Written by: Olivera Tolimir

One of the favorite days of every linguist and language teacher falls on February 21st each year.

Yes, we’re talking about International Mother Language Day!

The holiday is behind us, so it’s the perfect time to look back at the ways of honoring it.

Organizations such as UNESCO help the survival of languages endangered due to the lack of speakers. Many teachers, students, and activists celebrate the day by organizing multicultural events. Guests talk about their countries and languages and sometimes even bring their homeland’s most famous food and drinks.

The day celebrates linguistic diversity in all its glory.

But why would you remember your native language only on one day of the year?

Do you have Serbian roots but live abroad?

Are you interested in learning to demonstrate your love for the Serbian language throughout the year?

If your answers are yes, stay with us! We prepared a list of five things you should do if you care for the Serbian language (and we know you do). Maybe you’ve done some of them already or do them all the time!

Sing with Your Kids in Serbian

The first and most crucial thing to show love for the Serbian language is to teach it to your children. Many parents living abroad are worried it’ll confuse their little ones to speak one language at home and another in school.

But that couldn’t be further away from the truth!

There are numerous aspects in which bilingual children develop better than their monolingual friends. If you’re interested in learning more about them, check out our blog post about the importance of speaking Serbian with your children.

The kids’ brains are like sponges. They’ll absorb two languages so effortlessly that you’ll ask yourself why you haven’t introduced the third one!

Of course, you shouldn’t represent the Serbian language as a lesson in your home. Use it like a regular mother tongue (which it is) while playing with your kids, feeding, and scolding them for not picking up their toys.

And don’t miss singing the beautiful Serbian songs for children with them! Our favorite is Išli smo u Afriku da sadimo papriku (We went to Africa to plant pepper). It’s a cute imaginary story about kids going to Africa to plant Serbian spicy peppers. Naturally, all the animals became interested in the new food. But as much as the elephant, camel, monkey, parrot, and others were eager to try it, they didn’t expect it to be spicy, so they became pretty unhappy about it.

The text was written by Ljubivoje Ršumović, one of the most famous Serbian contemporary poets for children.

The music was written by Minja Subota. He was a Serbian musician, songwriter, composer, and host of one of the most loved Serbian TV shows for children.

Ask Your Grandma / Mom to Teach You How to Make Sarma

Is there a better way to learn Serbian imperative than listening to your grandma explaining how to make your favorite Serbian dish?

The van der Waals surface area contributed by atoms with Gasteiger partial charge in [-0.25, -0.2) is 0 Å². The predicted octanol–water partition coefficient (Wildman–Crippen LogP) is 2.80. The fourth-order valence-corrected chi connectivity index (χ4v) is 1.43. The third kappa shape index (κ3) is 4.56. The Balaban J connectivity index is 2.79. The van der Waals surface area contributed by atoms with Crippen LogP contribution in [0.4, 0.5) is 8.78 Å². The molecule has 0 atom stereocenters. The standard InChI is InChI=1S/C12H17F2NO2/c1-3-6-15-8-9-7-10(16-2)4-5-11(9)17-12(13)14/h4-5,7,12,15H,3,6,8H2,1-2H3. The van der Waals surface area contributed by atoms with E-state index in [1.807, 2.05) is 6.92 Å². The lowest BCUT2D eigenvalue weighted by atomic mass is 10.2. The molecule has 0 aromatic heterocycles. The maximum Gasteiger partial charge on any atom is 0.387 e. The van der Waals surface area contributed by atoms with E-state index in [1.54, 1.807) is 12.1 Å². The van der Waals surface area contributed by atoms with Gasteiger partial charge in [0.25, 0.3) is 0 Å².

Of course, it doesn’t have to be sarma. Although, we’ll have to ask for proof of your Serbian origin if sarma isn’t your favorite!

All jokes aside, this is a win-win-win situation for you. You’ll get to:

  • learn to make the best food in the world
  • spend time with your family
  • learn Serbian.

We recommend you do it as soon as you can!

Watch the Movie Ivkova Slava

As we’ve mentioned in more than one blog post, watching Serbian movies is one of the best ways for your sentences and pronunciation to sound natural.

We even have two blog posts about the evergreen quotes from the most beloved Serbian movies. You can check out the sequel here.

We haven’t mentioned Ivkova slava (Ivko’s Slava) because there isn’t enough space on the internet for everything we’d like to share about Serbian movies. 

Anyway, Ivkova slava is a comedy made by book of Stevan Sremac. As its title says, it’s about Ivko’s slava. To understand this movie, you have to be familiar with two well-known Serbian sayings:

  • You don’t invite people to slava (your close friends and family are supposed to show up).
  • Slava is celebrated for three days.

For sure, this sounds extreme. But in reality, we usually inform people at what time they’re supposed to come to slava. And we celebrate it for three days only when all the guests can’t fit in our apartment the first day.

The humor of Ivkova slava is based on the two sayings above but taken to extremes. Ivko’s guests came to stay for three days, and they were serious about it. It was an adventure for the protagonist, for sure! 

We recommend this movie because you’ll learn a lot about our customs back in the day, and about the Serbian language, too!

Also, it’s a perfect preparation for our next advice.

Go to a Slava (and Discuss Politics)

You can’t honor the Serbian language and your origins without going to slava!

You can learn all you need to know about slava in our blog post dedicated exclusively to it. But how will it help you celebrate your mother tongue?


Slava is the best place for discussing all kinds of topics, especially politics. If you manage to discuss politics with your uncle without him getting insulted by your disagreeing, you can safely say you’re confident in your Serbian language knowledge!

Of course, you don’t have to stick to politics. Whatever you like to talk about, you’ll find someone to discuss it with at every slava. It’s a joyful and often loud event full of people, laughter, and happiness.

Listen to the Serbian Song Tamo Daleko

Tamo daleko is a more than 100-year-old song dedicated to Serbian soldiers retreating through Albania during World War I. It was written in 1916 by an amateur musician Đorđe Marinković.

It’s an emotional song about all the pain and struggle the Serbian Army had to endure. Many Serbs consider it our unofficial anthem. It was even played at our world-known scientist Nikola Tesla’s funeral.